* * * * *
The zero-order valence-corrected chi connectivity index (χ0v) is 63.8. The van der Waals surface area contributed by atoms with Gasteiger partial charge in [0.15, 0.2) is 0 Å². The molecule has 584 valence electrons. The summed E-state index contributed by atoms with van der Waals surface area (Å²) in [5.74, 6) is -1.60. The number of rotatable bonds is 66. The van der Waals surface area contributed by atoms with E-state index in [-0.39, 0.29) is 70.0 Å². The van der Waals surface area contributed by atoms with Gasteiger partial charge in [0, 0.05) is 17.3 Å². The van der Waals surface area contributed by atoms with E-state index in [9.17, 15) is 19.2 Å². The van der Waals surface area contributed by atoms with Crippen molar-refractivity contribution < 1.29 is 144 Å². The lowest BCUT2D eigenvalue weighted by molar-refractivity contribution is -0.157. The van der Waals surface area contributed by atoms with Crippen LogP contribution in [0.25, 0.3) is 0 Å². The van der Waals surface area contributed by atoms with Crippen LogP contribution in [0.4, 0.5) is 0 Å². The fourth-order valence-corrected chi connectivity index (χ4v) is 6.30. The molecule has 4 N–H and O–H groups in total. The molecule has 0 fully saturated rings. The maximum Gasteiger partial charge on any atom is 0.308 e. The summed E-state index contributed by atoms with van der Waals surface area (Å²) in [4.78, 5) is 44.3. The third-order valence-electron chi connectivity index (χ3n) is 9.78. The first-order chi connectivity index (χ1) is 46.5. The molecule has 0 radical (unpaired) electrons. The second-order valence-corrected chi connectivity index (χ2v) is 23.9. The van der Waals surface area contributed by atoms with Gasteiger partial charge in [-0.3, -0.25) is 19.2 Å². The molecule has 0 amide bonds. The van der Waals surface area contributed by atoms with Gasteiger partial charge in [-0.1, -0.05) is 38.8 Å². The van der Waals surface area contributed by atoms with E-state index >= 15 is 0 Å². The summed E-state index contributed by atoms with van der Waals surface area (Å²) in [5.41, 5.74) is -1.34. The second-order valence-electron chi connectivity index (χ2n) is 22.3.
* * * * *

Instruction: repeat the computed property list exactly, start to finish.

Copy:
The zero-order valence-corrected chi connectivity index (χ0v) is 63.8. The van der Waals surface area contributed by atoms with Gasteiger partial charge in [0.15, 0.2) is 0 Å². The molecule has 584 valence electrons. The summed E-state index contributed by atoms with van der Waals surface area (Å²) in [5.74, 6) is -1.60. The number of rotatable bonds is 66. The van der Waals surface area contributed by atoms with E-state index in [-0.39, 0.29) is 70.0 Å². The van der Waals surface area contributed by atoms with Gasteiger partial charge in [0, 0.05) is 17.3 Å². The van der Waals surface area contributed by atoms with E-state index in [9.17, 15) is 19.2 Å². The van der Waals surface area contributed by atoms with Crippen molar-refractivity contribution < 1.29 is 144 Å². The lowest BCUT2D eigenvalue weighted by molar-refractivity contribution is -0.157. The van der Waals surface area contributed by atoms with Crippen LogP contribution in [0.25, 0.3) is 0 Å². The van der Waals surface area contributed by atoms with Crippen LogP contribution in [0.4, 0.5) is 0 Å². The fourth-order valence-corrected chi connectivity index (χ4v) is 6.30. The molecule has 4 N–H and O–H groups in total. The molecule has 0 fully saturated rings. The maximum Gasteiger partial charge on any atom is 0.308 e. The summed E-state index contributed by atoms with van der Waals surface area (Å²) in [4.78, 5) is 44.3. The third-order valence-electron chi connectivity index (χ3n) is 9.78. The first-order chi connectivity index (χ1) is 46.5. The molecule has 0 radical (unpaired) electrons. The second-order valence-corrected chi connectivity index (χ2v) is 23.9. The van der Waals surface area contributed by atoms with Gasteiger partial charge in [-0.3, -0.25) is 19.2 Å². The molecule has 0 amide bonds. The van der Waals surface area contributed by atoms with Gasteiger partial charge in [-0.1, -0.05) is 38.8 Å². The van der Waals surface area contributed by atoms with E-state index >= 15 is 0 Å². The summed E-state index contributed by atoms with van der Waals surface area (Å²) in [5.41, 5.74) is -1.34. The second-order valence-electron chi connectivity index (χ2n) is 22.3.